TEL AVIV — The surprise victory of Amir Peretz over former Prime Minister Shimon Peres in the race for Labor Party leader could reinvigorate the dormant Israeli left as Prime Minister Ariel Sharon’s ruling Likud Party heads toward a split, politicians and analysts say.
Mr. Peretz, who won Wednesday’s election with the support of 42 percent of Labor Party members to Mr. Peres’ 40 percent, said yesterday that he will push Labor’s leaders to exit Mr. Sharon’s government in order to build up the party as a credible alternative to Likud.
“We want to separate — out of a responsibility to Israeli democracy, to the future of Israel,” said Mr. Peretz in his victory speech, “and of course … to turn the Labor Party into an alternative, which will capture the government in the next elections.”
Labor, which never recovered from former Prime Minister Ehud Barak’s failed peacemaking venture at Camp David in June 2000, has deferred to Mr. Sharon ever since the outbreak of the Palestinian uprising two months later.
The new Labor leader’s strength lies first and foremost in the domestic realm and his appeal to underclass Israeli Jews hailing from Middle Eastern countries — a loyal constituency of Likud for the past three decades.
“Likud always won because it was able to mobilize the working class to a more antagonistic attitude toward the Arabs,” said Yaron Ezrahi, a Hebrew University political science professor.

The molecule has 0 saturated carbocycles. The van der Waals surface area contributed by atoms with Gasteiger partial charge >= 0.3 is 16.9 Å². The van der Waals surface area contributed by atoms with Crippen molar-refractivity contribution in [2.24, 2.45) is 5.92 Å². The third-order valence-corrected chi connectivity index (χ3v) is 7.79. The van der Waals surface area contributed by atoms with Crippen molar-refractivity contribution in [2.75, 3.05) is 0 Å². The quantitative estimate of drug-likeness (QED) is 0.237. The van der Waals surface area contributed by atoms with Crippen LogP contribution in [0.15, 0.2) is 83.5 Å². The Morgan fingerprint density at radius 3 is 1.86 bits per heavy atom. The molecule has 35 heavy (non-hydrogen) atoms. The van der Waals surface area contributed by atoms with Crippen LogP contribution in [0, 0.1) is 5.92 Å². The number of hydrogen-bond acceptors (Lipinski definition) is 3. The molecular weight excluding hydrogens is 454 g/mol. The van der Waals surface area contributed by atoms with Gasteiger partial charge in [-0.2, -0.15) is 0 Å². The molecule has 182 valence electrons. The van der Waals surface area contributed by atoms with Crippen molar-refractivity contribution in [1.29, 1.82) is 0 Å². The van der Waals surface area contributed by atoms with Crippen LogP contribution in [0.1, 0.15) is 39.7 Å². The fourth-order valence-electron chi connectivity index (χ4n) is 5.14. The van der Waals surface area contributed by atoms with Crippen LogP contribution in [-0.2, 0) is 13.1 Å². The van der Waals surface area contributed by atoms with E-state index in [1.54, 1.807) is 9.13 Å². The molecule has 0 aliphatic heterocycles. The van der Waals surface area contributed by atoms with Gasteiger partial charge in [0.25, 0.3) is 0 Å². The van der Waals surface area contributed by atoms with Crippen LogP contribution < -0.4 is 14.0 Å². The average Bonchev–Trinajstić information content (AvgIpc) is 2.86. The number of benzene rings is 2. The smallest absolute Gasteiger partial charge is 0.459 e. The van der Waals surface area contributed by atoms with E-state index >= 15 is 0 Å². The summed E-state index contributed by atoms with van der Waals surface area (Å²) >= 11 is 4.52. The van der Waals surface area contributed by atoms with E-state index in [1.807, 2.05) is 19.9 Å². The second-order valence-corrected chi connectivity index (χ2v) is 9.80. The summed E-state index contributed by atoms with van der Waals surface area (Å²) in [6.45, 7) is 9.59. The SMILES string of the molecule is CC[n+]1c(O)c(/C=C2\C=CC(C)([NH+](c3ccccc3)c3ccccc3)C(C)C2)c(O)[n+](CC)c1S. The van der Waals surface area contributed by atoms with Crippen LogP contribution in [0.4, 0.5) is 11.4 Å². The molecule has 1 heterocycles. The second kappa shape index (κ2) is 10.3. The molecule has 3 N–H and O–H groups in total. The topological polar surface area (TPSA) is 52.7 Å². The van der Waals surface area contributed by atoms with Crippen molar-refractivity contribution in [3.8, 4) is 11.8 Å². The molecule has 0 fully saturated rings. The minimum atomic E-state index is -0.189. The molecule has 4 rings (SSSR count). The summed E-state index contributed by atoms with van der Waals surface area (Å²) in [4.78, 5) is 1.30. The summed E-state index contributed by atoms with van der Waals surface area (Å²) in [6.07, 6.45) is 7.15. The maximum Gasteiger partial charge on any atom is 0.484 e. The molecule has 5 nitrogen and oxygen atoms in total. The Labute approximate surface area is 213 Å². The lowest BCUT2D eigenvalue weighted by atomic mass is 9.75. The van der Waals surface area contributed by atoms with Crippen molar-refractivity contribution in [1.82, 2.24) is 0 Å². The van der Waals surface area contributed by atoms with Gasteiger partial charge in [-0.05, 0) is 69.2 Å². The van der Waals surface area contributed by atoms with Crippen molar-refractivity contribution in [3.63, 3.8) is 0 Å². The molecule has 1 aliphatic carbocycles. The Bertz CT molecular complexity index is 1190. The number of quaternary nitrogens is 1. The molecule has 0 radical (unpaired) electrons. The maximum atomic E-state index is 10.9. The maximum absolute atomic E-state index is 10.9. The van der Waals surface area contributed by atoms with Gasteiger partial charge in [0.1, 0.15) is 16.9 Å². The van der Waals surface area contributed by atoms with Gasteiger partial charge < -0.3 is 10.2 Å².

“The question is whether Labor can emerge as a party that can mobilize the [Arab] groups toward the peace process,” he said.
Mr. Peretz, 54, is an immigrant from Morocco who grew up in the blue-collar town of Sderot. He has championed a populist brand of economic socialism as the leader of Israel’s umbrella public-sector labor union, the Histadrut.
Likud has held a lock on voters from Sephardic, or Middle Eastern, Jewish communities that arrived in Israel during the 1950s and suffered discrimination from secular European elites associated with the Labor Party.
The ascension of Mr. Peretz as the first Middle Eastern Jew to vie for the prime ministership has the potential to break down decades of resentment.
“Many of the voters of the Likud may move over to Labor because of the election of Amir Peretz,” Likud minister Meir Sheetrit told Israel Radio. “This result could cause an upset if the Likud doesn’t straighten itself out.”
Earlier this week, Mr. Sharon was dealt a stinging rebuke from Likud parliament members still bitter about the withdrawal from Gaza when they voted against him on the nomination of two new Cabinet ministers.
Aides to the prime minister said the embarrassment increased the likelihood that the Likud Party could split.
“We’re talking about what many people in Israel called the big bang — a realignment of the political map,” said Sam Lehman-Wilzig, a political science professor at Bar-Ilan University.